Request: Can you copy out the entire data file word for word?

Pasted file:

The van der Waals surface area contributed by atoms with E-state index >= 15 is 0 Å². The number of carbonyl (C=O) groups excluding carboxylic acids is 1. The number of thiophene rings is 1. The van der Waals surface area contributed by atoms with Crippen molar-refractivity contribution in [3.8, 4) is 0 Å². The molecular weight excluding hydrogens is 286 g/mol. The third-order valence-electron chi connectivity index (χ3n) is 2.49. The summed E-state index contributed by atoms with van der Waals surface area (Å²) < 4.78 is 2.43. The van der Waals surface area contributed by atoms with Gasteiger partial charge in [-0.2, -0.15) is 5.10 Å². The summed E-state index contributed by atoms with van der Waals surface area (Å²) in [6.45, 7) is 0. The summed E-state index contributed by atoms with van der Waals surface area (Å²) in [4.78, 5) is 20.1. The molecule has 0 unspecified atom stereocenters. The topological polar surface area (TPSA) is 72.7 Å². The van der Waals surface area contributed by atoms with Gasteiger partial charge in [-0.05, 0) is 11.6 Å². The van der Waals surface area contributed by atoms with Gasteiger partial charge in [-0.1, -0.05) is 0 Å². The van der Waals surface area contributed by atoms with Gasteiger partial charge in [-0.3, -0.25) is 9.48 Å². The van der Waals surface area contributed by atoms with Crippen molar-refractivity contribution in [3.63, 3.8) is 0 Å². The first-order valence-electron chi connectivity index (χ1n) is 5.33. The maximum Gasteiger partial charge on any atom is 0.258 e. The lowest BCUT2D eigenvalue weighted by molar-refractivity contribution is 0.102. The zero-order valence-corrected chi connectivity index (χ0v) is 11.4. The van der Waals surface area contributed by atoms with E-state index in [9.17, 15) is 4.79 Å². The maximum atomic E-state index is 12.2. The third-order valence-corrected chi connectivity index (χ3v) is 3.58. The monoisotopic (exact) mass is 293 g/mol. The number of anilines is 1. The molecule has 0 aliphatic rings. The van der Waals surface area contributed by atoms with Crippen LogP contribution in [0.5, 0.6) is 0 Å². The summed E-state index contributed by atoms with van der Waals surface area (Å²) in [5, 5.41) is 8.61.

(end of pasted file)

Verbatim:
The van der Waals surface area contributed by atoms with E-state index >= 15 is 0 Å². The number of carbonyl (C=O) groups excluding carboxylic acids is 1. The number of thiophene rings is 1. The van der Waals surface area contributed by atoms with Crippen molar-refractivity contribution in [3.8, 4) is 0 Å². The molecular weight excluding hydrogens is 286 g/mol. The third-order valence-electron chi connectivity index (χ3n) is 2.49. The summed E-state index contributed by atoms with van der Waals surface area (Å²) < 4.78 is 2.43. The van der Waals surface area contributed by atoms with Gasteiger partial charge in [-0.2, -0.15) is 5.10 Å². The summed E-state index contributed by atoms with van der Waals surface area (Å²) in [6.45, 7) is 0. The summed E-state index contributed by atoms with van der Waals surface area (Å²) in [4.78, 5) is 20.1. The molecule has 0 unspecified atom stereocenters. The topological polar surface area (TPSA) is 72.7 Å². The van der Waals surface area contributed by atoms with Gasteiger partial charge in [-0.05, 0) is 11.6 Å². The van der Waals surface area contributed by atoms with Gasteiger partial charge in [-0.1, -0.05) is 0 Å². The van der Waals surface area contributed by atoms with Gasteiger partial charge in [-0.3, -0.25) is 9.48 Å². The van der Waals surface area contributed by atoms with Crippen molar-refractivity contribution in [3.63, 3.8) is 0 Å². The first-order valence-electron chi connectivity index (χ1n) is 5.33. The maximum Gasteiger partial charge on any atom is 0.258 e. The lowest BCUT2D eigenvalue weighted by molar-refractivity contribution is 0.102. The zero-order valence-corrected chi connectivity index (χ0v) is 11.4. The van der Waals surface area contributed by atoms with E-state index in [9.17, 15) is 4.79 Å². The maximum atomic E-state index is 12.2. The third-order valence-corrected chi connectivity index (χ3v) is 3.58. The monoisotopic (exact) mass is 293 g/mol. The number of anilines is 1. The molecule has 0 aliphatic rings. The van der Waals surface area contributed by atoms with Crippen LogP contribution in [0.5, 0.6) is 0 Å². The summed E-state index contributed by atoms with van der Waals surface area (Å²) in [5, 5.41) is 8.61.